Sunday, April 1, 2012
Stories can spring from the tiniest seeds.
I found a Flash that grew out of a writer's response to a scene in a James Bond movie - 'Thunderball'
A writer was so touched by this character she went on to write a flash about him. Ode to the Double Crossed Lackey in Thunderball
A pilot working for the bad guys makes a delivery in a sea plane. His welcoming party slash his breathing pipe and leave him to drown.
His death is cruel and terrible. You watch the poor bastard yank desperately on his harness, then reach out to the swimmers near him, begging for help. But they ignore him and keep going about their job. Totally unfazed about the fact a man is drowning right next to them.
When I read this flash I was taken back to the moment years ago when I watched this scene on the big screen.
The writer mined her feelings and wrote out some of the questions and feelings that came up for her. And the Flash is basically just that - the writer's response to a character in a movie scene.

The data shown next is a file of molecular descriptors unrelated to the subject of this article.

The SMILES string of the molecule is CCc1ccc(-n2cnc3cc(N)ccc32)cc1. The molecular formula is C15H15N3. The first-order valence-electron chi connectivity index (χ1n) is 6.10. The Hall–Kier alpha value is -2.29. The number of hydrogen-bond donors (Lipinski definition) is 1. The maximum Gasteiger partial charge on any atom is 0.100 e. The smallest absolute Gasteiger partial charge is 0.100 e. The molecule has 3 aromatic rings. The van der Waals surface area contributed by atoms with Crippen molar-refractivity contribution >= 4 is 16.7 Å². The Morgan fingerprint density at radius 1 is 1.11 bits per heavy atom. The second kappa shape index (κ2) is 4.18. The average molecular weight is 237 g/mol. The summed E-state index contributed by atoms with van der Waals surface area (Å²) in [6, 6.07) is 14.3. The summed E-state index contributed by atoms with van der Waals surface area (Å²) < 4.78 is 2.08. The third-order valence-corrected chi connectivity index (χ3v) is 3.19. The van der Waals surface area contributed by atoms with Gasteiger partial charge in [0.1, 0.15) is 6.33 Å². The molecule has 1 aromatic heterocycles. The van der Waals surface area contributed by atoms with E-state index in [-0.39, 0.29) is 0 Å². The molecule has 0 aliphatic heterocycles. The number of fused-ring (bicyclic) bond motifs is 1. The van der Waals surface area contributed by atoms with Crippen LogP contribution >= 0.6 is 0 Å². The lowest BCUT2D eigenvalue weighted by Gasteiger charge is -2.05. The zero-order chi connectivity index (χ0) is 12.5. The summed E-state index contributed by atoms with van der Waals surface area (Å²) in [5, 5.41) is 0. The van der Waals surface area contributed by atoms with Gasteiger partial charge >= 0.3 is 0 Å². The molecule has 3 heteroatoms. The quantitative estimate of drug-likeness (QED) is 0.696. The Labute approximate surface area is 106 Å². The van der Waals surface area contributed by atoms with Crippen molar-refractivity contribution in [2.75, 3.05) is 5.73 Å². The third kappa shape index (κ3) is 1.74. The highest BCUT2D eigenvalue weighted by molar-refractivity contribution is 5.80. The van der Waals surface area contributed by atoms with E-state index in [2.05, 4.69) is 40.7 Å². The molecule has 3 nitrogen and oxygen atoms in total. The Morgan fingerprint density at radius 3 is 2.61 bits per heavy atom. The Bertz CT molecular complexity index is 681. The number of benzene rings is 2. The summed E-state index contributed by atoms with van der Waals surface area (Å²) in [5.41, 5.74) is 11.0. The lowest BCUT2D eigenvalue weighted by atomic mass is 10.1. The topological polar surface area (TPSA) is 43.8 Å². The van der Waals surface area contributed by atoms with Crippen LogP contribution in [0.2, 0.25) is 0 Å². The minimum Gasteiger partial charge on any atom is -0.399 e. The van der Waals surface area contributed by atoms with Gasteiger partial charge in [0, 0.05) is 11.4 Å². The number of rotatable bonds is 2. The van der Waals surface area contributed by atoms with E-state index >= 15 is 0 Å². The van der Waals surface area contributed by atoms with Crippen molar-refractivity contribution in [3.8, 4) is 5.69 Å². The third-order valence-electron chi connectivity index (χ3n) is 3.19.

For me, the best part of the flash story is the memory of the pilot as a child, happy with his sister. It's the knowledge about his sister that gives real pathos to his death scene in the film.
I love the idea of one small moment that grows into a story. We have such powerful responses to the world around us. But most of the time we don't sit still and go deep into it. Especially the painful stuff.
This is why writing can be great therapy. Because writing forces you to try and understand. You have to keep drilling into stuff.
One of my great weaknesses is that I don't sit long enough with a writing idea. I need to be patient, keep asking questions, keep sifting, keep mining below for the good stuff.
Next time I have a powerful response to a small moment in a movie, a book - a real life stranger, I'll start writing out the questions that come into my head.